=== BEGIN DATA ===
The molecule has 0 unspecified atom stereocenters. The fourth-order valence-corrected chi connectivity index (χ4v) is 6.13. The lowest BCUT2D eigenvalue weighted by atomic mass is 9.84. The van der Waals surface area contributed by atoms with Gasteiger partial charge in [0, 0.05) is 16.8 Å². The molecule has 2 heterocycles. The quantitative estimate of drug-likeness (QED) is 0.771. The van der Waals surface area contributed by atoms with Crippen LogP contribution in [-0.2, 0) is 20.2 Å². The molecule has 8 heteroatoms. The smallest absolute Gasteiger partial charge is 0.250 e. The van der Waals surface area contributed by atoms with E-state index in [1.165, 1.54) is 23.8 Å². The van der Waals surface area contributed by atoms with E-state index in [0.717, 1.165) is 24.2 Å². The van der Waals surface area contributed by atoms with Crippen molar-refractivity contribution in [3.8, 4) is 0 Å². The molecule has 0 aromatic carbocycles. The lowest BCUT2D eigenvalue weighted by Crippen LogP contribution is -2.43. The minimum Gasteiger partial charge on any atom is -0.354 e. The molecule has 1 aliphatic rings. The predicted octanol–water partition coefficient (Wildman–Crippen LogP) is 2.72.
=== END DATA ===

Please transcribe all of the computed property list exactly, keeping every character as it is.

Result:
The molecule has 0 unspecified atom stereocenters. The fourth-order valence-corrected chi connectivity index (χ4v) is 6.13. The lowest BCUT2D eigenvalue weighted by atomic mass is 9.84. The van der Waals surface area contributed by atoms with Gasteiger partial charge in [0, 0.05) is 16.8 Å². The molecule has 2 heterocycles. The quantitative estimate of drug-likeness (QED) is 0.771. The van der Waals surface area contributed by atoms with Crippen LogP contribution in [-0.2, 0) is 20.2 Å². The molecule has 8 heteroatoms. The smallest absolute Gasteiger partial charge is 0.250 e. The van der Waals surface area contributed by atoms with E-state index in [1.165, 1.54) is 23.8 Å². The van der Waals surface area contributed by atoms with E-state index in [0.717, 1.165) is 24.2 Å². The van der Waals surface area contributed by atoms with Crippen molar-refractivity contribution in [3.8, 4) is 0 Å². The molecule has 0 aromatic carbocycles. The lowest BCUT2D eigenvalue weighted by Crippen LogP contribution is -2.43. The minimum Gasteiger partial charge on any atom is -0.354 e. The molecule has 1 aliphatic rings. The predicted octanol–water partition coefficient (Wildman–Crippen LogP) is 2.72.